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Early education urged for state

Published: Friday, Feb. 15, 2013 5:30 a.m. CDT

DeKALB – Weeks before Gov. Pat Quinn is set to announce his state budget plan, a children’s advocacy group is calling for a greater investment in early childhood education and child care services.

Voices for Illinois Children released its 2013 Illinois Kids Count report Thursday, chronicling the decline in attendance at state-supported preschools and an increased financial burden to families seeking child care because of cuts in state funding.

The report showed that about 20,000 fewer children are attending state-supported preschool programs statewide while eligibility requirements for the Child Care Assistance Program have become more restrictive, moving the qualifying family income threshold from 200 percent of the poverty line to 185 percent. That’s the difference between $47,110 or $43,500 for a family of four.

Nancy Teboda, executive director of the Children’s Learning Center in DeKalb, said the changes have hurt local families. When the income requirements became more restrictive, Teboda said the center lost 12 families because their co-pay would have quadrupled.

“We’ve had families who have cut their hours at work to remain eligible so they can still have child care while they work and go to school,” Teboda said. “They’re making the same amount of money but their co-pay goes way up. We’re talking about families who really need the state subsidy program. They’re working the best jobs they can find and trying to get a college education.”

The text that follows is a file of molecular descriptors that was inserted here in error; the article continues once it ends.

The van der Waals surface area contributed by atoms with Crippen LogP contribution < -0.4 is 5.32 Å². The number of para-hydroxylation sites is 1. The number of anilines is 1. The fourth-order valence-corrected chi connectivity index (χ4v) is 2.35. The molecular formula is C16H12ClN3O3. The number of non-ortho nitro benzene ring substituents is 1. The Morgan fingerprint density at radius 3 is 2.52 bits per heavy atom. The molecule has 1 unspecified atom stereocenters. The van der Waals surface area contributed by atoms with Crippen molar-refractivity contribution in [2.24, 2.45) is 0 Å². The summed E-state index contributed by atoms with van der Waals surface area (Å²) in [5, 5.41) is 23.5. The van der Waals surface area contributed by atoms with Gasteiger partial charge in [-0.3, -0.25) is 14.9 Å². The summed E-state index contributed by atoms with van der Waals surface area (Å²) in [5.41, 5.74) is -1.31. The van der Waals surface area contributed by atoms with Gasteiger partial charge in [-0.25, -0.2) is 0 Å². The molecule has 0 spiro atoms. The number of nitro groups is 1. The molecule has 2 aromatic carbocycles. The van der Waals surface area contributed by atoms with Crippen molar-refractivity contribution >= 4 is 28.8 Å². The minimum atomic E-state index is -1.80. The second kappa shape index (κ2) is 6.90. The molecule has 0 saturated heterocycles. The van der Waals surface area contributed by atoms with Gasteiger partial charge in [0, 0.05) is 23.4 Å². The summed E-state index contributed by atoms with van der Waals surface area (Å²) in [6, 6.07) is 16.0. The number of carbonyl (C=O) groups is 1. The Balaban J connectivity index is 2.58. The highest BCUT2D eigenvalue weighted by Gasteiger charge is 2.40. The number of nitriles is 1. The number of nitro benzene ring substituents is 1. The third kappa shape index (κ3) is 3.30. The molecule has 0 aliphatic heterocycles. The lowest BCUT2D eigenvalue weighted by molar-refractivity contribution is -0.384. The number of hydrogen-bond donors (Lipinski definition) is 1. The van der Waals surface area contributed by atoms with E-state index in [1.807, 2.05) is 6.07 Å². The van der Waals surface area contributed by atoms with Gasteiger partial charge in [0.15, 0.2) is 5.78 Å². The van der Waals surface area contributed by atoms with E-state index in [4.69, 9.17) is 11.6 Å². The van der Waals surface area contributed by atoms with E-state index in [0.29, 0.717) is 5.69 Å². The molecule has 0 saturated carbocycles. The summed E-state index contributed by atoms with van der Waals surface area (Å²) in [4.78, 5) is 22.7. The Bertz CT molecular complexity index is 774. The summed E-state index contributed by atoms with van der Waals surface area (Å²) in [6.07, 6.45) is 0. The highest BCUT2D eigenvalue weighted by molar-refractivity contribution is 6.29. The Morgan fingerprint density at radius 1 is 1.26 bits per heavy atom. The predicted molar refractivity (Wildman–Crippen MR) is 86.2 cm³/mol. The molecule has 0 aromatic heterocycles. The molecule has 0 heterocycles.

As the state makes cuts to early childhood education and services, more children are growing up in poverty. According to Voices for Illinois Children, the child poverty rate in DeKalb County has increased from 9.9 percent in 2006-07 to 14.9 percent by 2009-10.

Teboda said the trend is easy to see at the Children’s Learning Center, where the number of families needing the government subsidy has increased from about 53 percent before the economic slump to 74 percent.

With the state struggling to fund daycare centers, many have turned to organizations such as Community Coordinated Child Care (4-C) and the DeKalb County Community Foundation for financial help.

Anita Zurbrugg, program director with the foundation, said there is a strong partnership with 4-C and about a quarter of all grants go toward education. She said reports such as Illinois Kids Count help the foundation target areas that need assistance and expects an increased focus on some early education programs with President Barack Obama’s recent call for greater access to preschool for families.

“Going forward, the foundation has already identified an interest in proactively ramping up services in kindergarten readiness programs for children,” Zurbrugg said.

Despite the gloomy report, state Rep. Robert Pritchard said it is hard to foresee additional money being available for any programs.

The Hinckley Republican said early education is one of the best investments the state can make, but enormous pension and Medicaid bills have left little money for needed services in the past years. Pritchard said legislators would continue to build the budget line-by-line and fund programs that produce the best outcomes, but no influx of cash should be expected.

“If we don’t get some major pension reform, you’re not going to see any more money going into education,” he said. “You could see less money.”

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